Published On: Wed, Dec 17th, 2014

Senate Finance Tax Reform Proposal Brings Hope to the Expat Community

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Many members of the Expat Community Worldwide believe the U.S. needs to rethink its taxation rules for nonresident U.S. citizens.

Last week’s report on tax reform from the Republican staff of the U.S. Senate Committee on Finance has caused a flutter in the global expat community.

Page 282 contained these words: “The United States is the only industrialized country in the world that imposes citizenship-based taxation. In other words, the United States taxes its citizens on their worldwide income even if the citizen resides outside the United States and has no connection to the United States other than citizenship.”

And these: “The United States needs to rethink its taxing rules for nonresident U.S. citizens.” A footnote cited a proposal from the organization American Citizens Abroad that has gained traction among many American expats frustrated with their tax status.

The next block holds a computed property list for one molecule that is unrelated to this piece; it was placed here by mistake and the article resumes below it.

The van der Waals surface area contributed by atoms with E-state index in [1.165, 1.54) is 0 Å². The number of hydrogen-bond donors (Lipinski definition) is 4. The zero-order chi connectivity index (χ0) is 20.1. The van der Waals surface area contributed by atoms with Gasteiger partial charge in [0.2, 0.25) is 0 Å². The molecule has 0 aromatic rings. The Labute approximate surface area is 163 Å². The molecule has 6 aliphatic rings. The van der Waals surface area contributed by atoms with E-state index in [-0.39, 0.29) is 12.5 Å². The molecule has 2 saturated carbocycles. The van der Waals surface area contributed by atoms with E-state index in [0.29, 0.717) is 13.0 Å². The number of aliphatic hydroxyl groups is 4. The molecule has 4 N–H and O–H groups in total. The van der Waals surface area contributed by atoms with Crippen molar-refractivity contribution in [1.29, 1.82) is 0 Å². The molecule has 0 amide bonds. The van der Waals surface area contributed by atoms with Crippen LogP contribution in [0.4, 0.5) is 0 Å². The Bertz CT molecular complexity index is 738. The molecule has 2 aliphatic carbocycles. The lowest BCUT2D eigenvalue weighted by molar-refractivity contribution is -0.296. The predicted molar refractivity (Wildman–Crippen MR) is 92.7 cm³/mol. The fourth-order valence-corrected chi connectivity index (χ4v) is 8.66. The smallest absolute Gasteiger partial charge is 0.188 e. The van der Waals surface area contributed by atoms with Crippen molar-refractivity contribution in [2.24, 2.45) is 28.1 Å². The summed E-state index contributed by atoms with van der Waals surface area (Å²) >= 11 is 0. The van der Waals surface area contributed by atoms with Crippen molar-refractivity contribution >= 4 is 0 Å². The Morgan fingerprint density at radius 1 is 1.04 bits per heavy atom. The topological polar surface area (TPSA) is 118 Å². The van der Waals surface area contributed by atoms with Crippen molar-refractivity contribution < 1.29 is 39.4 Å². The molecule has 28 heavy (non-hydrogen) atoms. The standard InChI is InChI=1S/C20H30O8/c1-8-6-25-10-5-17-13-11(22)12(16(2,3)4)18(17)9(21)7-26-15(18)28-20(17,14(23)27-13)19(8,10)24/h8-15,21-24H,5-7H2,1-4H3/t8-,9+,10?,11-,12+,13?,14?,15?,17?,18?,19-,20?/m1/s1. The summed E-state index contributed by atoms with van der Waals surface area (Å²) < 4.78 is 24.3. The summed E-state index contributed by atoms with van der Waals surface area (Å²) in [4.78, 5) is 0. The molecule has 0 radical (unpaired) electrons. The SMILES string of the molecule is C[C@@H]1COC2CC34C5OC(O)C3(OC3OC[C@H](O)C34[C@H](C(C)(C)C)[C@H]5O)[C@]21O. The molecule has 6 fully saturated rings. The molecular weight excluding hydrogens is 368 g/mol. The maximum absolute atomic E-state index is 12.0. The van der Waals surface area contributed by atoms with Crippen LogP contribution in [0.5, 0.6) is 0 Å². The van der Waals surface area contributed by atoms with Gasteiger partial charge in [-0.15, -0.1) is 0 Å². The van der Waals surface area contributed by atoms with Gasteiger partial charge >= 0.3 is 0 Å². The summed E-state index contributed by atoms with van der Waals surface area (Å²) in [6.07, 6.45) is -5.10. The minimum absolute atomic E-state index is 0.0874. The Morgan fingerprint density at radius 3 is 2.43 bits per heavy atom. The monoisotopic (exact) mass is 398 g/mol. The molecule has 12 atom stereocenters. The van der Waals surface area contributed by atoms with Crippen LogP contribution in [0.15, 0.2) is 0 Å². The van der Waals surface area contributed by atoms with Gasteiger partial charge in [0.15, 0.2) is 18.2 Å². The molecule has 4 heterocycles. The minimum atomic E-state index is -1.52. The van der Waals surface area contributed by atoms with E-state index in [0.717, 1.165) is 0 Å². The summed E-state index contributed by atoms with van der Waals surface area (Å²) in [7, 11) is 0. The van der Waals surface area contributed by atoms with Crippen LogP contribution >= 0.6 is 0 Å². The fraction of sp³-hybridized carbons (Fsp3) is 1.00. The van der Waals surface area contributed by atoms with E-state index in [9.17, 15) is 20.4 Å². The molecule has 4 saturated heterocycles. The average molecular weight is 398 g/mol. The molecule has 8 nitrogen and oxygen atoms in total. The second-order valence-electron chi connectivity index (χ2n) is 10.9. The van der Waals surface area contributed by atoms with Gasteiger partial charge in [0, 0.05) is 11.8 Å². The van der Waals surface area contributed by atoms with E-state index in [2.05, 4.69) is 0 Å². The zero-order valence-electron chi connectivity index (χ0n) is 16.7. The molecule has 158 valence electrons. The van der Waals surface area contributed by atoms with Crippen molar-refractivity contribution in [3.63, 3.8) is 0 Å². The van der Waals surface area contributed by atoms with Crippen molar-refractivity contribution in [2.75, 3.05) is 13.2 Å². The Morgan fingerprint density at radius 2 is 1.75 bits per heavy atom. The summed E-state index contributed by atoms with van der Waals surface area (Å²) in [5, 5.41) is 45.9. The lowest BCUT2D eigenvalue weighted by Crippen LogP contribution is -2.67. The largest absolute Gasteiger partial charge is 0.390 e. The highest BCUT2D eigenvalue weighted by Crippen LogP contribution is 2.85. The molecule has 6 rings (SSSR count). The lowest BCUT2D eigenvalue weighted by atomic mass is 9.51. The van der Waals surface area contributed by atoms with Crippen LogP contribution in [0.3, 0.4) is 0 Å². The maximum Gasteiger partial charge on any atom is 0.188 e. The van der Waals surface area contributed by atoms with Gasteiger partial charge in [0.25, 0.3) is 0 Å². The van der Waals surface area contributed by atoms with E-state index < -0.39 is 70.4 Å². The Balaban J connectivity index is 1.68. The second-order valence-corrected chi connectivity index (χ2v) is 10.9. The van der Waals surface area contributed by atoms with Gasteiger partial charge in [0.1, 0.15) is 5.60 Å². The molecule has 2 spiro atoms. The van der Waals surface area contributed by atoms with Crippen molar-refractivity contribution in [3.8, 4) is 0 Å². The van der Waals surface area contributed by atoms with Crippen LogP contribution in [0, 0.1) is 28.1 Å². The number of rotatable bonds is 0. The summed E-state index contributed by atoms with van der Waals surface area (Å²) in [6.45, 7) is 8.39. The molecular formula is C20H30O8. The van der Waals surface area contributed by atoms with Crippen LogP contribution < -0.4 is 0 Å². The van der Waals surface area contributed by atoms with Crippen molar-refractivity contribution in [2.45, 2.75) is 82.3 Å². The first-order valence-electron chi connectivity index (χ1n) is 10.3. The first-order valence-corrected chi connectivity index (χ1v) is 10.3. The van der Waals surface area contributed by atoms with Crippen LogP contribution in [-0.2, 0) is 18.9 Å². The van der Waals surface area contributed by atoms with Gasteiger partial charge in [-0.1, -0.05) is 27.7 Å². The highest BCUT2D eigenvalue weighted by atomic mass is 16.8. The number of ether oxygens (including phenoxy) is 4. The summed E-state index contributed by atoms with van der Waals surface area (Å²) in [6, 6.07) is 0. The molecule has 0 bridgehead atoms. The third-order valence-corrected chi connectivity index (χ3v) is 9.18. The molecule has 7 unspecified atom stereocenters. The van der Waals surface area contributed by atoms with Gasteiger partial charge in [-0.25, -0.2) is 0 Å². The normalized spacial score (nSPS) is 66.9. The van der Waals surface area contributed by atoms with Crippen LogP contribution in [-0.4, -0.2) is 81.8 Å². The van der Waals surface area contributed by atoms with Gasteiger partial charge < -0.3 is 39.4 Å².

Intriguingly, the Senate report calls for creation of a test “to determine at what point a U.S. citizen is considered a nonresident of the United States and then at what point the U.S. citizen is considered to be a resident again.”

A strong storm front passes over the U.S. Capitol  (Photo By Bill Clark/CQ Roll Call)

A strong storm front passes over the U.S. Capitol (Photo By Bill Clark/CQ Roll Call)

Longtime watchers of expat-tax policy have taken heart at this official recognition of an issue that, they argue, penalizes the earnings, investments and savings of Americans who have little to no relationship with the U.S. as well as those living in countries where they aren’t protected from double taxation.

That the report comes just weeks before the GOP takes control of both houses of Congress has provided an added dollop of optimism to those who think the Republicans are more likely than Democrats to change tax law. But legislative and political wheels grind slowly, and cooler heads are warning that much number-crunching and politicking must occur before this concept comes close to becoming a reality.

All in all, the report addresses a major issue for many Americans living overseas, whether they plan to return to the U.S. after a short time or have chosen to spend their entire lives outside the U.S.


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